DUI offenders are also required to pay a fine ranging from $350 to $1,500, though with other expenses like towing, bail, an attorney, insurance, court costs, an alcohol and drug treatment program, and reinstatement fees, your first-time costs could be closer to $5,000.

Furthermore, first-time offenders can have their license revoked for one year, with some restricted licenses available.

It may also be required that you have an Ignition Interlock Device installed at your expense, which can tack on an additional $1,000-plus in the first year.

Of course, every case is different and at Cavett, Abbott & Weiss, PLLC, we’ll work to get you the DUI help you need to get you back on your feet.

Second and Third Time Offenders

Of course, the penalties for multiple DUI offenses in Tennessee are more significant.

According to the Tennessee Department of Safety and Homeland Security, offenders who need DUI help for a second time can face from 45 days to 11 months, 29 days in jail, a $600-$3,500 fine, license revocation for up to two years and possibly even vehicle seizure or forfeiture.

Second time offenders can also be ordered to attend an alcohol and drug treatment program, resulting in higher costs.

Third time offenders can serve a minimum of 120 days and a maximum of 11 months, 29 days in jail while paying fines from $1,100 to $10,000. Third time offenses can also lead to license revocation for up to six years.

Also, if you have two DUI convictions within five years of one another, you can be subject to installing an Ignition Interlock Device for six months after license reinstatement, all at your expense.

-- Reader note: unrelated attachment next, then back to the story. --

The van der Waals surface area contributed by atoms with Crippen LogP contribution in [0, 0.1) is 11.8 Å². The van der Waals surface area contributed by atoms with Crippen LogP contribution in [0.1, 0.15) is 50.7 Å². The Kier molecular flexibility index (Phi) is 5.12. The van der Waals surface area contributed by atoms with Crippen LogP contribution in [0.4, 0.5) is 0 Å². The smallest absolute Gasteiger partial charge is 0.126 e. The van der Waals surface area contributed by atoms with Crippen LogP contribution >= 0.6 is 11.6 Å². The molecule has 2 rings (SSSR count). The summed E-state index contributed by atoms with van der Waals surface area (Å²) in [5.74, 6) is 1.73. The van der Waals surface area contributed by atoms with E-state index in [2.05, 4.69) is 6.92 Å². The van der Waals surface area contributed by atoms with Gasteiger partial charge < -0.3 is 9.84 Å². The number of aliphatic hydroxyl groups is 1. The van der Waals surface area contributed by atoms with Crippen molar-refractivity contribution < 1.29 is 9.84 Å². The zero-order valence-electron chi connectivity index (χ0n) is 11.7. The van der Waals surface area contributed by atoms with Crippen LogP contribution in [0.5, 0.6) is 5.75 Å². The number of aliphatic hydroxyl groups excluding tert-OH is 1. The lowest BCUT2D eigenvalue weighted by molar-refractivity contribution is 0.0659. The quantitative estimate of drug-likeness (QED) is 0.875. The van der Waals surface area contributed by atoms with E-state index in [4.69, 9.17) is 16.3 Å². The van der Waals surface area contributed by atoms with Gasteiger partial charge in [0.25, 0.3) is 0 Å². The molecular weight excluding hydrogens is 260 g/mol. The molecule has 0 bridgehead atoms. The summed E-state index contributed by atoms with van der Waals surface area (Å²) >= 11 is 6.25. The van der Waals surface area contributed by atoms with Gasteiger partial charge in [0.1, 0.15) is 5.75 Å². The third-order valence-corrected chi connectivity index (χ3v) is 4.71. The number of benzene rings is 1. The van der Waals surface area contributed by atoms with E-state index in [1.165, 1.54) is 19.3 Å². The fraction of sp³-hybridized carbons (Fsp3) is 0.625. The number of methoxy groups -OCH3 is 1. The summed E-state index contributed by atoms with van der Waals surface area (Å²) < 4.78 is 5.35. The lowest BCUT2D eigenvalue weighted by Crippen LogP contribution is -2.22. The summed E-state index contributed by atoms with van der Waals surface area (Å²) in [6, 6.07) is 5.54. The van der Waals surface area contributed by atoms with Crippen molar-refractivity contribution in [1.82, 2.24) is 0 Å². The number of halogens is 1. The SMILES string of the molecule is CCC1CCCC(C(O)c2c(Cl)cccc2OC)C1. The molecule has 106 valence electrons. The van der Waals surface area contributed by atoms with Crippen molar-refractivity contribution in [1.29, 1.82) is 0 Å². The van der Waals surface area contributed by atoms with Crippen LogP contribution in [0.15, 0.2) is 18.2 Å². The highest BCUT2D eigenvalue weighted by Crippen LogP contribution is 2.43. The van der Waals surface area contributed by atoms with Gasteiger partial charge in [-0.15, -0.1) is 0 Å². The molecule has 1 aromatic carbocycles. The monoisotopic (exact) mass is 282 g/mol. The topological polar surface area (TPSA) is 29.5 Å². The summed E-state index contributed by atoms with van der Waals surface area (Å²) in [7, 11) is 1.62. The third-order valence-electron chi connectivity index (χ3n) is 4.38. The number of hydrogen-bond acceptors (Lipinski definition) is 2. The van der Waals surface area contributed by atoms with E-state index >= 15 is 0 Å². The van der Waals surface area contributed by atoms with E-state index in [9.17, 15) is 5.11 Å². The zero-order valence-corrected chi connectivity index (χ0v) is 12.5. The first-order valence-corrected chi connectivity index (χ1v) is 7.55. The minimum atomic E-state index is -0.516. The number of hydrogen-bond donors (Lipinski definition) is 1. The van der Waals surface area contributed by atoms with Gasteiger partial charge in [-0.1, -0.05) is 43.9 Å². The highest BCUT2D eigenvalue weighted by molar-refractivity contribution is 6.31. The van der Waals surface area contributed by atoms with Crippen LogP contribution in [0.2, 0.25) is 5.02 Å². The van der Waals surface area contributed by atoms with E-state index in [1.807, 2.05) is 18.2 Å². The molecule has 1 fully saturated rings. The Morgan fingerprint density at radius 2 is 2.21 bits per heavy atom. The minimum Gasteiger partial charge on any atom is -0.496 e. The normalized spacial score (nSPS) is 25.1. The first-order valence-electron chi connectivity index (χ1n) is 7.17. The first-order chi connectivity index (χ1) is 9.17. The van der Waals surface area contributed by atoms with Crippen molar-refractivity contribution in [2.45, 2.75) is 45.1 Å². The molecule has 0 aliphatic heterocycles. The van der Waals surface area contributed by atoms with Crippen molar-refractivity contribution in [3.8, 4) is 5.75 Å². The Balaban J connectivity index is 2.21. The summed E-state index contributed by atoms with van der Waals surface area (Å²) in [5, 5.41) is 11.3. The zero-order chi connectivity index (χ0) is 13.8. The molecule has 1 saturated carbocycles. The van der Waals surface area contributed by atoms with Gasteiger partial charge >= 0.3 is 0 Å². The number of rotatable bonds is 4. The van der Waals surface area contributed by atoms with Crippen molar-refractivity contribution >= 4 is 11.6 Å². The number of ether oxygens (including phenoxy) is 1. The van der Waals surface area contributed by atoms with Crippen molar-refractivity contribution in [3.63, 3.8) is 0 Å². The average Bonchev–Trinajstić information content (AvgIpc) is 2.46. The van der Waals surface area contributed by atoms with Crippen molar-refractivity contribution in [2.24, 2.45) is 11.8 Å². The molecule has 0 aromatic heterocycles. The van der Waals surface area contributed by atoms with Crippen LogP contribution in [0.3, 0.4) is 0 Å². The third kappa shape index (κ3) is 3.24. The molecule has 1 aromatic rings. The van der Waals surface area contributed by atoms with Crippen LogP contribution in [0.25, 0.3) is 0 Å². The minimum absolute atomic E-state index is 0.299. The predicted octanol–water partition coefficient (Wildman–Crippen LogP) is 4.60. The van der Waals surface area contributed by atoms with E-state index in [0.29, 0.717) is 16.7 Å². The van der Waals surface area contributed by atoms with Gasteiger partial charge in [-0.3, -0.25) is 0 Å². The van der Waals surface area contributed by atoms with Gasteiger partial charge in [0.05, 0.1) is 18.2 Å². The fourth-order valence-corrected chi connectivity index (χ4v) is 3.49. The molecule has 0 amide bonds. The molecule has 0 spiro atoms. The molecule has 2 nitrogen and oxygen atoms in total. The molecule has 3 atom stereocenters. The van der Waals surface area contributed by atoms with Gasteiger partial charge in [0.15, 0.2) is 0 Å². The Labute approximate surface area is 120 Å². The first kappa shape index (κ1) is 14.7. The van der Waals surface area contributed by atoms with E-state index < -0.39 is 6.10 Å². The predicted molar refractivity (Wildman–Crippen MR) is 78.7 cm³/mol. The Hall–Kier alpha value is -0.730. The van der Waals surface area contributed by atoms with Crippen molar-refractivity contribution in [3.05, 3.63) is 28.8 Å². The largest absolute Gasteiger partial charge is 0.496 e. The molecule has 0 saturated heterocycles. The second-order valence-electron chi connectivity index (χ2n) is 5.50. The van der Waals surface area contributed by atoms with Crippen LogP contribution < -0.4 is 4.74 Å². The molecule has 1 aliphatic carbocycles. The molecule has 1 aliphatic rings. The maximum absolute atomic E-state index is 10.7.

Fourth and Subsequent DUI Offenders

The Tennessee Department of Safety and Homeland Security also includes an outline of the penalties for offenders who are charged with their fourth DUI and subsequent DUIs after that.

Receiving four or more DUI charges is labeled as a Class E Felony, which carries a sentence of one year of jail time with a minimum of 150 days served consecutively.

Fourth time offenders are also subject to having their licenses revoked for eight years, fines upwards of $15,000, vehicle forfeiture and more.

Furthermore, DUI offenders can also be required to pay restitution to any person suffering from personal injury or loss as a result of the offender’s decision.

Other DUI-related penalties can include vehicular assault, a Class D felony carrying jail time from two to 12 years, child endangerment (a DUI with a passenger under 18), or even vehicular homicide, a Class B Felony.

Get DUI Help

So, back to the original question.

What can you do if you get a DUI?

The risks and penalties of driving under the influence are grave. But if you do get a DUI, it doesn’t have to be the end of the world.

When reviewing your DUI case, we’ll ask you to remember the basics:

  • Were you read your rights?
  • Did the officer have you complete the roadside maneuvers?
  • Were you still arrested even though you passed the roadsides?

From there, we will get to work on your case. If you need DUI help, don’t hesitate. Act swiftly by contacting Cavett, Abbott & Weiss today.